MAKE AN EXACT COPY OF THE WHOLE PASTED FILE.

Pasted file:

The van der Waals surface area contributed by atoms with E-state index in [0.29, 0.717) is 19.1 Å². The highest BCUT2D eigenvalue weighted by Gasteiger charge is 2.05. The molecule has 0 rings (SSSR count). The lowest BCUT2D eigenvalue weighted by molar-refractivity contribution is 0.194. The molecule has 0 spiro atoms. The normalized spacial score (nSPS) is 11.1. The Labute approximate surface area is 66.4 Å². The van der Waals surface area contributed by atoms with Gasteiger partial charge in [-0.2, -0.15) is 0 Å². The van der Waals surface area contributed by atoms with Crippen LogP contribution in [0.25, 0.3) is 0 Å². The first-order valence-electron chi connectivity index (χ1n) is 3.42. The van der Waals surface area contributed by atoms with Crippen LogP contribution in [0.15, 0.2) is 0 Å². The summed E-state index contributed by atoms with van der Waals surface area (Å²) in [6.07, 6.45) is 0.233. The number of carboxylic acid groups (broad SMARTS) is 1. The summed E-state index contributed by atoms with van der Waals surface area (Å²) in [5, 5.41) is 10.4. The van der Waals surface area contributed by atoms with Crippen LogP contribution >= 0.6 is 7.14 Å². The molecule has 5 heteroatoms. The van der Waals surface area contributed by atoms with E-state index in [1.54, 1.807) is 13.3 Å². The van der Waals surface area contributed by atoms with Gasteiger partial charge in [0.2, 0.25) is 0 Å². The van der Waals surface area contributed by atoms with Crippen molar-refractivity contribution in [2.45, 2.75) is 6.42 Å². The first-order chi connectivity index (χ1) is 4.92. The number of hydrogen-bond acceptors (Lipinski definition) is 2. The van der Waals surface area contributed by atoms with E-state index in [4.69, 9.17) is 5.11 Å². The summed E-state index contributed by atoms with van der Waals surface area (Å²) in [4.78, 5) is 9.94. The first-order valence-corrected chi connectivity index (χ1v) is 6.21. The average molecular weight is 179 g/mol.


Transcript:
The van der Waals surface area contributed by atoms with E-state index in [0.29, 0.717) is 19.1 Å². The highest BCUT2D eigenvalue weighted by Gasteiger charge is 2.05. The molecule has 0 rings (SSSR count). The lowest BCUT2D eigenvalue weighted by molar-refractivity contribution is 0.194. The molecule has 0 spiro atoms. The normalized spacial score (nSPS) is 11.1. The Labute approximate surface area is 66.4 Å². The van der Waals surface area contributed by atoms with Gasteiger partial charge in [-0.2, -0.15) is 0 Å². The van der Waals surface area contributed by atoms with Crippen LogP contribution in [0.25, 0.3) is 0 Å². The first-order valence-electron chi connectivity index (χ1n) is 3.42. The van der Waals surface area contributed by atoms with Crippen LogP contribution in [0.15, 0.2) is 0 Å². The summed E-state index contributed by atoms with van der Waals surface area (Å²) in [6.07, 6.45) is 0.233. The number of carboxylic acid groups (broad SMARTS) is 1. The summed E-state index contributed by atoms with van der Waals surface area (Å²) in [5, 5.41) is 10.4. The van der Waals surface area contributed by atoms with Crippen LogP contribution >= 0.6 is 7.14 Å². The molecule has 5 heteroatoms. The van der Waals surface area contributed by atoms with E-state index in [1.54, 1.807) is 13.3 Å². The van der Waals surface area contributed by atoms with Gasteiger partial charge in [0.2, 0.25) is 0 Å². The van der Waals surface area contributed by atoms with Crippen molar-refractivity contribution in [2.45, 2.75) is 6.42 Å². The first-order chi connectivity index (χ1) is 4.92. The number of hydrogen-bond acceptors (Lipinski definition) is 2. The van der Waals surface area contributed by atoms with E-state index in [4.69, 9.17) is 5.11 Å². The summed E-state index contributed by atoms with van der Waals surface area (Å²) in [4.78, 5) is 9.94. The first-order valence-corrected chi connectivity index (χ1v) is 6.21. The average molecular weight is 179 g/mol.